Unimpressed With The Google Video Store?
So, the Google Video Store is live, and, ehh. Nothing special.
- $40 health care videos?
- Uneven selection of CBS shows, missing key episodes of big series and with few episodes of others
- 176 episodes of The Charlie Rose Show?
- A very uneven list of mostly commercially useless old stuff, like Rescue From Gilligan’s Island, The Lucy Show, old John Wayne movies, Dick Tracy, but all for only $1.99. Also includes original versions of movies you liked in the more modern versions (Chronicles of Narnia, animated; the 1960 Little Shop of Horrors).
- Videos on Nobel Prize winners, for the same $1.99
- Golf retrospectives, for seven bucks
- An Ed Sullivan special, in two parts, for $9.99 for each part
- Music videos from Sony BMG, some free, some $1.99
- Teen Kids News, for 99 cents
- Wheels TV, “vehicle-based entertainment”, for 99 cents
- Wimbledon specials, for $7
So, besides a complete lack of quality content (save for CBS), a lack of complete sets (for CBS content, and other TV shows), there’s a big problem with inconsistency in pricing. I commend Google for not engaging in price fixing, a tack that works well for music (where lengths and perceived value are roughly uniform) but is an awful idea for video.
The diversity in video is a huge strength, with episodic TV series, movies, talk shows, nonfiction specials, interviews and sports programming, but Google should have made an effort to achieve consitency among pricing. I realize content providers are mostly asses, and the negotiations were probably a huge effort, but maybe Google should have set recommended prices.
Even better, I would have just used a bids-based system, like Google AdWords uses. Except, instead of prices set automatically by top bids, it would be set by views. The prices would all start at $1.99, and rise and fall based on how many people view the video. If the video is unpopular, the system would lower the price a little to see if it improved overall revenue, while if it is popular, it would go up in price, dropping back down if the new price turned off too many buyers. Not only would it make for a fast-adjusting fair market, but it would earn providers the most amount of money, ensure the largest possible audience, and discourage price gouging (which is clearly already happening).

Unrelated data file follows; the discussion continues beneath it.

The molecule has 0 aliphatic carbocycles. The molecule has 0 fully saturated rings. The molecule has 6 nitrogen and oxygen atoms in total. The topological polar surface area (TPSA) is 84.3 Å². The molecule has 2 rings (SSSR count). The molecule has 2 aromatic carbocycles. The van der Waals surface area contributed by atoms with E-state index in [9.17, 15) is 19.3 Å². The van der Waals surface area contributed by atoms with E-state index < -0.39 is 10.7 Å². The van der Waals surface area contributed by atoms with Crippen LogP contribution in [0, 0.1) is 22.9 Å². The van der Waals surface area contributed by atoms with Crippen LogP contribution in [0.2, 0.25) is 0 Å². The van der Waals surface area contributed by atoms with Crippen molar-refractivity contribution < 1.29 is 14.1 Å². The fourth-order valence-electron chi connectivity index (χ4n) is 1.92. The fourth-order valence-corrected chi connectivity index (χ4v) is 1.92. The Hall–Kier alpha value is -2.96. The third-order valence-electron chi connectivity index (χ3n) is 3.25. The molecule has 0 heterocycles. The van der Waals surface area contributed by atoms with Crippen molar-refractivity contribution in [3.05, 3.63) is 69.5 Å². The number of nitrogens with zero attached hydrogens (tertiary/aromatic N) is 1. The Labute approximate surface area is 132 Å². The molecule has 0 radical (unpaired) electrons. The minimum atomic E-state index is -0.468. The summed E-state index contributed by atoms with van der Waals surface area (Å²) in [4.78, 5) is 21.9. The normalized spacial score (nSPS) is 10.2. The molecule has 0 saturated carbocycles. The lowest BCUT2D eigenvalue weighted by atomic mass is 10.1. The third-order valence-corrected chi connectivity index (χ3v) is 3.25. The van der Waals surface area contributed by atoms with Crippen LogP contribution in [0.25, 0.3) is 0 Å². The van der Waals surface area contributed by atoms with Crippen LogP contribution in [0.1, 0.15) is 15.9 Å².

Since Google isn’t doing it already, we can assume it won’t be forcing CBS into a new agreement anytime soon, so we can only hope providers will watch their sales carefully and adjust their prices over time. Don’t count on it though, since most of these guys have been content to let crap sit on Blockbuster shelves, gathering dust until Blockbuster is forced to sell it at a loss.
Getting back to the main point, at current, the Google Video Store isn’t anything special. I wanted to download a show to gauge quality, but I can’t find anything I want. The single NCIS episode in the entire collection is a repeat, and not a very good one.
Worse, the date listed is January 4, 2006, which is presumable when it was uploaded, but not when it originally ran, which can be misleading for fans looking for the latest episode (it almost fooled me). Worse, the show is only available with a Day Pass, meaning you lose it after 24 hours. Not having show descriptions? Huge mistake.
It seems like Google made no effort to require consistency of pricing, completeness of sets, quality of metadata, or anything else. I can’t see why anyone would rely on the Google Video Store for their needs. As long as iTunes and Vongo are doing a better job, you aren’t going to get customers.
Additionally, Google has made little effort at building a usable interface. Google Video is just a search engine, which doesn’t work well as a store. I know Google practically created the church of white space and clean interfaces, but rich content needs something better. I can’t find what I need, view large amounts of content at once, compare options and purchase in bulk for later viewing.
There’s a lot of other criticism out there, so much that linking to it would make this post more ungodly long. One thing we know about Google: It doesn’t bother them if they get it wrong the first time. Hopefully they’ll fix this one faster than they usually do.
Botched. Totally botched.
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